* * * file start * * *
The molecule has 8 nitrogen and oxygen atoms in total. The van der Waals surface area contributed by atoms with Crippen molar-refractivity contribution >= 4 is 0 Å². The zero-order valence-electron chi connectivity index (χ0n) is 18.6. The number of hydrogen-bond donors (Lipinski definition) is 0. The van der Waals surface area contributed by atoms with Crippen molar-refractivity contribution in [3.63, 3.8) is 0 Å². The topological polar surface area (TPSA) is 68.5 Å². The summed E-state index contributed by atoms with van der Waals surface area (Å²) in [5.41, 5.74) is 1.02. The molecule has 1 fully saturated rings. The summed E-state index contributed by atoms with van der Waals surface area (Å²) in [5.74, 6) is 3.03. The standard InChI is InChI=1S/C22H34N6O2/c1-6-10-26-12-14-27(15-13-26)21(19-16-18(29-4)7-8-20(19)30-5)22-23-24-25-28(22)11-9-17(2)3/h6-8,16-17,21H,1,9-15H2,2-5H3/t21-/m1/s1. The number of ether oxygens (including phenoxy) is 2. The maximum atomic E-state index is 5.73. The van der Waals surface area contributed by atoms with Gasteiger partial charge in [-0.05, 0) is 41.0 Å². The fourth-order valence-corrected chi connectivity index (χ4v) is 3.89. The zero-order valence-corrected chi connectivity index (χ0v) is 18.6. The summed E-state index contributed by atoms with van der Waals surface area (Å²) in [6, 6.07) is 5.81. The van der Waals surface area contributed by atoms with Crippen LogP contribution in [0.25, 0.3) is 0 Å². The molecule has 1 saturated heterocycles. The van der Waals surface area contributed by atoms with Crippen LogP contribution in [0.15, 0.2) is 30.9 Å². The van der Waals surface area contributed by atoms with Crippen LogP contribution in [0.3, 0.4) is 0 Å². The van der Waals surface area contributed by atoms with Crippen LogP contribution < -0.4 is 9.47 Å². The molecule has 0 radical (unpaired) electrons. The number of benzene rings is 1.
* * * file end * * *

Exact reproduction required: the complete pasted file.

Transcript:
The molecule has 8 nitrogen and oxygen atoms in total. The van der Waals surface area contributed by atoms with Crippen molar-refractivity contribution >= 4 is 0 Å². The zero-order valence-electron chi connectivity index (χ0n) is 18.6. The number of hydrogen-bond donors (Lipinski definition) is 0. The van der Waals surface area contributed by atoms with Crippen molar-refractivity contribution in [3.63, 3.8) is 0 Å². The topological polar surface area (TPSA) is 68.5 Å². The summed E-state index contributed by atoms with van der Waals surface area (Å²) in [5.41, 5.74) is 1.02. The molecule has 1 fully saturated rings. The summed E-state index contributed by atoms with van der Waals surface area (Å²) in [5.74, 6) is 3.03. The standard InChI is InChI=1S/C22H34N6O2/c1-6-10-26-12-14-27(15-13-26)21(19-16-18(29-4)7-8-20(19)30-5)22-23-24-25-28(22)11-9-17(2)3/h6-8,16-17,21H,1,9-15H2,2-5H3/t21-/m1/s1. The number of ether oxygens (including phenoxy) is 2. The maximum atomic E-state index is 5.73. The van der Waals surface area contributed by atoms with Gasteiger partial charge in [-0.05, 0) is 41.0 Å². The fourth-order valence-corrected chi connectivity index (χ4v) is 3.89. The zero-order valence-corrected chi connectivity index (χ0v) is 18.6. The summed E-state index contributed by atoms with van der Waals surface area (Å²) in [6, 6.07) is 5.81. The van der Waals surface area contributed by atoms with Crippen LogP contribution in [0.25, 0.3) is 0 Å². The molecule has 1 saturated heterocycles. The van der Waals surface area contributed by atoms with Crippen LogP contribution in [0.15, 0.2) is 30.9 Å². The van der Waals surface area contributed by atoms with Crippen LogP contribution in [0.3, 0.4) is 0 Å². The van der Waals surface area contributed by atoms with Crippen LogP contribution < -0.4 is 9.47 Å². The molecule has 0 radical (unpaired) electrons. The number of benzene rings is 1.